- More -
New Regulation on ALS Presumptive 2/2/2/2


ALS, also called Lou Gehrig’s disease, is a neuromuscular disease that affects about 20,000 to 30,000 people of all races and ethnicities in the United States, is often relentlessly progressive, and is almost always fatal.
ALS causes degeneration of nerve cells in the brain and spinal cord that leads to muscle weakness, muscle atrophy, and spontaneous muscle activity. Currently, the cause of ALS is unknown, and there is no effective treatment.
The new interim final regulation applies to all applications for benefits received by VA on or after September 23, 2008, or that are pending before VA, the United States Court of Appeals for Veterans Claims, or the United States Court of Appeals for the Federal Circuit on that date.
VA will work to identify and contact veterans with ALS, including those whose claims for ALS were previously denied, through direct mailings and other outreach programs.
To view the entire regulation published in the Federal Register today, go to: www.federalregister.gov/OFRUpload/OFRData/2008-21998_PI.pdf. For more information on VA’s disability compensation program, go to www.va.gov or contact 1-800-827-1000.

# # #

For the latest news releases and other information, visit VA on the Internet at
www.va.gov...
To receive e-mail copies of news releases, subscribe to VA’s list server at:
www.va.gov...





I want to emphasis the following point:


The Secretary of the VA is citing an “Association between Military Service and later Development of ALS”, a rare, incurable, and inevitably lethal, disease.


The Secretary even states that ”Veterans are developing ALS at Higher Rates than the general population. And please note that nowhere in the notice does it draw any correlation between dates of service, duty station, duty activities, or even branch of service. No, we can infer, based on the all-inclusive language of the Secretary’s address, that merely having served in any of the service branches is sufficient to have increased your chances of dying in slow agony some time later in your life.


The question in my mind is: Why?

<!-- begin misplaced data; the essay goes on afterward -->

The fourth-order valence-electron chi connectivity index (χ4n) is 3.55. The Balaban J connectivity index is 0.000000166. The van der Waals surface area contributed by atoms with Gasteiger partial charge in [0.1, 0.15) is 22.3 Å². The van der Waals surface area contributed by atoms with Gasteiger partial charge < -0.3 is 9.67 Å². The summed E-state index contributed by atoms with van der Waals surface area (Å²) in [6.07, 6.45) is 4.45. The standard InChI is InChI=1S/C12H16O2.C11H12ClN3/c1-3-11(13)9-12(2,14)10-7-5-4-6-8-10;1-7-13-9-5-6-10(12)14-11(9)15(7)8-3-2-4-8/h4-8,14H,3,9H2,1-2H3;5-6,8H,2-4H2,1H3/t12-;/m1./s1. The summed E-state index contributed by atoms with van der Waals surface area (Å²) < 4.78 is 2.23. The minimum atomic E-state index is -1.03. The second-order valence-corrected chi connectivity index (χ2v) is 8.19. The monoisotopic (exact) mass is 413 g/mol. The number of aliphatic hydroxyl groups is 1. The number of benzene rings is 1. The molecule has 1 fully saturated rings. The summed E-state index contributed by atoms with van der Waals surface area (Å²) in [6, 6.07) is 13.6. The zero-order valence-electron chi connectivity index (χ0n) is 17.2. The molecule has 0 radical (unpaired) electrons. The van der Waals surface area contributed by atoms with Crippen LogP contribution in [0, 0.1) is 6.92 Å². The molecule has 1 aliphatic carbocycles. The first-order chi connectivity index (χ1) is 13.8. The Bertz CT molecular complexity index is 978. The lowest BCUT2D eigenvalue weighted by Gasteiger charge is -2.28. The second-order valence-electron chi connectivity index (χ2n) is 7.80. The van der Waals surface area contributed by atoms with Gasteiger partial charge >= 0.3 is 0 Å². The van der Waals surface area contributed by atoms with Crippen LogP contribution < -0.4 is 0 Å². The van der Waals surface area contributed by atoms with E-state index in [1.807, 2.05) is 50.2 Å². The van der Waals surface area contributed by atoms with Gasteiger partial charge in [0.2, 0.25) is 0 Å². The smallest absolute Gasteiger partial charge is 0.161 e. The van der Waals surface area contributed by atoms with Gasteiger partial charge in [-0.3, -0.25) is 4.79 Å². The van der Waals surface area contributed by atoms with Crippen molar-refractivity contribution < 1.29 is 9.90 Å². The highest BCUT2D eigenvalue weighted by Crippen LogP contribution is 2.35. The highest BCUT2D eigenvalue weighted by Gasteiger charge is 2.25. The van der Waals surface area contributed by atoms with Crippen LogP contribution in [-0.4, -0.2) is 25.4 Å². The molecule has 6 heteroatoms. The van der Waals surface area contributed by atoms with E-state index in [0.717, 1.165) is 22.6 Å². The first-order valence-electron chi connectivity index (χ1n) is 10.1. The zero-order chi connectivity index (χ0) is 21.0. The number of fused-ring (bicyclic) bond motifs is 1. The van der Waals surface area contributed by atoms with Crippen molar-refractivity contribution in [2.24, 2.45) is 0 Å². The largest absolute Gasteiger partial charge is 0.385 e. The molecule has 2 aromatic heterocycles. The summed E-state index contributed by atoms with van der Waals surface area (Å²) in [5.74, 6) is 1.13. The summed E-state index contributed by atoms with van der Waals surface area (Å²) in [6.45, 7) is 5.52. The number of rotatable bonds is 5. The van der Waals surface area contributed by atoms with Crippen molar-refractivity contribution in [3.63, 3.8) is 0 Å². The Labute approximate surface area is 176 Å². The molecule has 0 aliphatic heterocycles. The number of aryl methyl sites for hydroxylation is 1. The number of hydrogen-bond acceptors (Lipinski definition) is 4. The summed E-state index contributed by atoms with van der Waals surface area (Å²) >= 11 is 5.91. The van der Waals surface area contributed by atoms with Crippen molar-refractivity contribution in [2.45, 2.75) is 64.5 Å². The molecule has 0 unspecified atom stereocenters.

What could be causing this “higher rate of development” among this specific population (veterans) that could span so many decades, so many specialties, and duty stations across the entire world?

What do ALL veterans have in common no matter when they served, where they served, how they served, or in what branch of the military they served?



Could it be the vaccinations they all received when they enlisted?




posted on Nov, 4 2009 @ 10:03 PM
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Vaccinations could be a contributing factor, who will ever know. I can say one thing though for sure, the amount of stress you live under when you are in a war zone is indescribable. I saw young guys with full heads of black hair turn permanently gray, at 19 years old, in a matter of months. It took me several years and many hours of therapy just to be able to sleep at night after I got out. So sure, vaccines may contribute, but I think stress is the real thing that destroys a vet.



posted on Nov, 5 2009 @ 01:20 AM
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reply to post by factbeforefiction
 



Re-read the letter.

There is NO mention of a correlation between exposure to "high-stress" situations, like combat, and the recognized increased risk for developing ALS.


A company clerk at Ft Dix in the 1980's is, apparentaly, as likely to suffer as a marine in Mosul or a recruiter in Cleveland.


In short, it ain't the stress.